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Article
March 1951

EFFECT OF CORTISONE ON HORSE SERUM UVEITIS IN RABBITS

Author Affiliations

CHICAGO
From the Department of Ophthalmology of the University of Illinois College of Medicine.

AMA Arch Ophthalmol. 1951;45(3):258-273. doi:10.1001/archopht.1951.01700010264003
Abstract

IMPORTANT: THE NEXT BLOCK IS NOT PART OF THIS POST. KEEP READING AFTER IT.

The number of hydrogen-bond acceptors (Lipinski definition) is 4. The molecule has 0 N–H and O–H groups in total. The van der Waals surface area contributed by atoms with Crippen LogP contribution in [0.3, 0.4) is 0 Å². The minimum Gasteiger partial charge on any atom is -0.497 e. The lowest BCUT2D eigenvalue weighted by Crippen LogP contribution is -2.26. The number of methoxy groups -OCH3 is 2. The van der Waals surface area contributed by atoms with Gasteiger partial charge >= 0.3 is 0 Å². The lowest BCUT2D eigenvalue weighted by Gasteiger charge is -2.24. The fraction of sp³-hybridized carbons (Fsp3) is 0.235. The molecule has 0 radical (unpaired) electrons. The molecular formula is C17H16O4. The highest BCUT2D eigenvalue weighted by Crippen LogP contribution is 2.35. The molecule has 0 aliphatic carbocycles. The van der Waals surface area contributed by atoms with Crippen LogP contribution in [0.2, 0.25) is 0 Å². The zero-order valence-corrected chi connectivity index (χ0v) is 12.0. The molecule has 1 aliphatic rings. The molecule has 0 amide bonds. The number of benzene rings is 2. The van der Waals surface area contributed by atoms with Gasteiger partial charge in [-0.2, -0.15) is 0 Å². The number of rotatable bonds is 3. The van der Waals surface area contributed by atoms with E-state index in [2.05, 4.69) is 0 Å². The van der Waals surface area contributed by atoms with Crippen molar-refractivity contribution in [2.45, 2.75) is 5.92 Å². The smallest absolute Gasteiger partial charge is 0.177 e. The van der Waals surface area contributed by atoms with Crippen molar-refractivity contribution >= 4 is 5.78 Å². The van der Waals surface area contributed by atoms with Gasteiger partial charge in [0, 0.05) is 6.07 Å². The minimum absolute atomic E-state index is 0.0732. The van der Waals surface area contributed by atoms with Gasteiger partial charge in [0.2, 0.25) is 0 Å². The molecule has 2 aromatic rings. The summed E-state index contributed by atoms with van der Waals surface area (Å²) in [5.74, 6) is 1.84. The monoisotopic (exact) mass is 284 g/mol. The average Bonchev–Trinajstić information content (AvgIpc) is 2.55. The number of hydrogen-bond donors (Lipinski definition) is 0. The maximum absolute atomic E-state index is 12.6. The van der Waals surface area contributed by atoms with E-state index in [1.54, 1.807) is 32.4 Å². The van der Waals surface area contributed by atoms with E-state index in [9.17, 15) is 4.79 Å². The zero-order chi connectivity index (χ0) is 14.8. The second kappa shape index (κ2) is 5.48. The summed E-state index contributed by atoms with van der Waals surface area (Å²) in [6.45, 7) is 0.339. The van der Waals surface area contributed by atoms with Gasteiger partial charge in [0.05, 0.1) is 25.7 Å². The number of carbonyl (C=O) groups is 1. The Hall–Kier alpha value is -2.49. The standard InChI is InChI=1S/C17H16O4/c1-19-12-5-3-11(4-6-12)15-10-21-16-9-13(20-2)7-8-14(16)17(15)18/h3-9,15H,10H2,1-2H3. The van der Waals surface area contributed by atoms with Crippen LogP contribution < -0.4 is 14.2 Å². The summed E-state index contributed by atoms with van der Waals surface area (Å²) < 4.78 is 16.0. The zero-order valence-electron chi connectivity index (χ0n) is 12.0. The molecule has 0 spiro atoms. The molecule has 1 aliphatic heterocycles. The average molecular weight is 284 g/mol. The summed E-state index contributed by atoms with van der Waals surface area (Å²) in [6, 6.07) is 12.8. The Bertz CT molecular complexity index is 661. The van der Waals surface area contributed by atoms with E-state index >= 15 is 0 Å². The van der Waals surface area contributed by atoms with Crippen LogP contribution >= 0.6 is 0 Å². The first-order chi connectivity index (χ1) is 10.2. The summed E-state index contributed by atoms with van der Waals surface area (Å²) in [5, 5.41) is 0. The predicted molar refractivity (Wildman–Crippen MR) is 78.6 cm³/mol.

THERE have been numerous clinical reports of the beneficial effect of pituitary adrenocorticotropic hormone (ACTH) and cortisone on inflammatory ocular disease in humans. However, when the present study was begun, relatively little work had been reported on the results of cortisone or ACTH treatment of experimental uveitis. The intraocular injection of horse serum has been found to be a satisfactory method of producing a granulomatous type of uveitis in rabbits,1 probably on the basis of an anaphylactic type of hypersensitivity. In view of the fact that ACTH and cortisone suppress many forms of systemic hypersensitivity, including cardiovascular lesions in rabbits induced with horse serum,2 it might well be expected that these substances would be effective in horse serum uveitis. Since the present work was begun, Woods3 has reported the dramatic effects of ACTH and cortisone on experimentally produced ocular inflammation in rabbits, including the injection of horse

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